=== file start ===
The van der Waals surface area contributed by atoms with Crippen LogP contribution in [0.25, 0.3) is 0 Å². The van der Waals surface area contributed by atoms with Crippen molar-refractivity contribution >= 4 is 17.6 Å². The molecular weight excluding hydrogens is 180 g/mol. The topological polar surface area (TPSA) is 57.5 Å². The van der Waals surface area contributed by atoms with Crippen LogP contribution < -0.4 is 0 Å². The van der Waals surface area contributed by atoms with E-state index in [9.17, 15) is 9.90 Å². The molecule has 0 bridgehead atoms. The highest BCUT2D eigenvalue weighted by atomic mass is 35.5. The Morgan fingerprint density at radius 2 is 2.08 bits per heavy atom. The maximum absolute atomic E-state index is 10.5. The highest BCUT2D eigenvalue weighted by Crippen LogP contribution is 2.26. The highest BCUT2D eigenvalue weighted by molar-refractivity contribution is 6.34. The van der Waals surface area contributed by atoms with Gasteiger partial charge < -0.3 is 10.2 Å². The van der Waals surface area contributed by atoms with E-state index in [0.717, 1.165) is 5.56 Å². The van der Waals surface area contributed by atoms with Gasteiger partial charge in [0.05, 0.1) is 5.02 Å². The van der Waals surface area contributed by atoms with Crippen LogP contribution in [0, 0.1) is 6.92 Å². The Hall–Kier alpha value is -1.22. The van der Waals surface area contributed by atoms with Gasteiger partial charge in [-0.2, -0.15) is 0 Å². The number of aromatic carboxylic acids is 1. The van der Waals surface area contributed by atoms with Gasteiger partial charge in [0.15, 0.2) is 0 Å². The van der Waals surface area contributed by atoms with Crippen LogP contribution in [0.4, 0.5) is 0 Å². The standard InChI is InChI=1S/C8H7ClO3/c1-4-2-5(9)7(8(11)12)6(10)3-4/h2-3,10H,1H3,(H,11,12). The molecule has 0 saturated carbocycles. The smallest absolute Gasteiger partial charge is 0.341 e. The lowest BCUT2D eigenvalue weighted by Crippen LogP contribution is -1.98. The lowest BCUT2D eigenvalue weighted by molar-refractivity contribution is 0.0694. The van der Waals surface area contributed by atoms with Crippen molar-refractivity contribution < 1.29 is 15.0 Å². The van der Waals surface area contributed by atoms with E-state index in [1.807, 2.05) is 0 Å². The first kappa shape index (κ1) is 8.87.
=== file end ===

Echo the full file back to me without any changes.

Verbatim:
The van der Waals surface area contributed by atoms with Crippen LogP contribution in [0.25, 0.3) is 0 Å². The van der Waals surface area contributed by atoms with Crippen molar-refractivity contribution >= 4 is 17.6 Å². The molecular weight excluding hydrogens is 180 g/mol. The topological polar surface area (TPSA) is 57.5 Å². The van der Waals surface area contributed by atoms with Crippen LogP contribution < -0.4 is 0 Å². The van der Waals surface area contributed by atoms with E-state index in [9.17, 15) is 9.90 Å². The molecule has 0 bridgehead atoms. The highest BCUT2D eigenvalue weighted by atomic mass is 35.5. The Morgan fingerprint density at radius 2 is 2.08 bits per heavy atom. The maximum absolute atomic E-state index is 10.5. The highest BCUT2D eigenvalue weighted by Crippen LogP contribution is 2.26. The highest BCUT2D eigenvalue weighted by molar-refractivity contribution is 6.34. The van der Waals surface area contributed by atoms with Gasteiger partial charge < -0.3 is 10.2 Å². The van der Waals surface area contributed by atoms with E-state index in [0.717, 1.165) is 5.56 Å². The van der Waals surface area contributed by atoms with Gasteiger partial charge in [0.05, 0.1) is 5.02 Å². The van der Waals surface area contributed by atoms with Crippen LogP contribution in [0, 0.1) is 6.92 Å². The Hall–Kier alpha value is -1.22. The van der Waals surface area contributed by atoms with Gasteiger partial charge in [-0.2, -0.15) is 0 Å². The number of aromatic carboxylic acids is 1. The van der Waals surface area contributed by atoms with Gasteiger partial charge in [0.15, 0.2) is 0 Å². The van der Waals surface area contributed by atoms with Crippen LogP contribution in [0.4, 0.5) is 0 Å². The standard InChI is InChI=1S/C8H7ClO3/c1-4-2-5(9)7(8(11)12)6(10)3-4/h2-3,10H,1H3,(H,11,12). The molecule has 0 saturated carbocycles. The smallest absolute Gasteiger partial charge is 0.341 e. The lowest BCUT2D eigenvalue weighted by Crippen LogP contribution is -1.98. The lowest BCUT2D eigenvalue weighted by molar-refractivity contribution is 0.0694. The van der Waals surface area contributed by atoms with Crippen molar-refractivity contribution < 1.29 is 15.0 Å². The van der Waals surface area contributed by atoms with E-state index in [1.807, 2.05) is 0 Å². The first kappa shape index (κ1) is 8.87.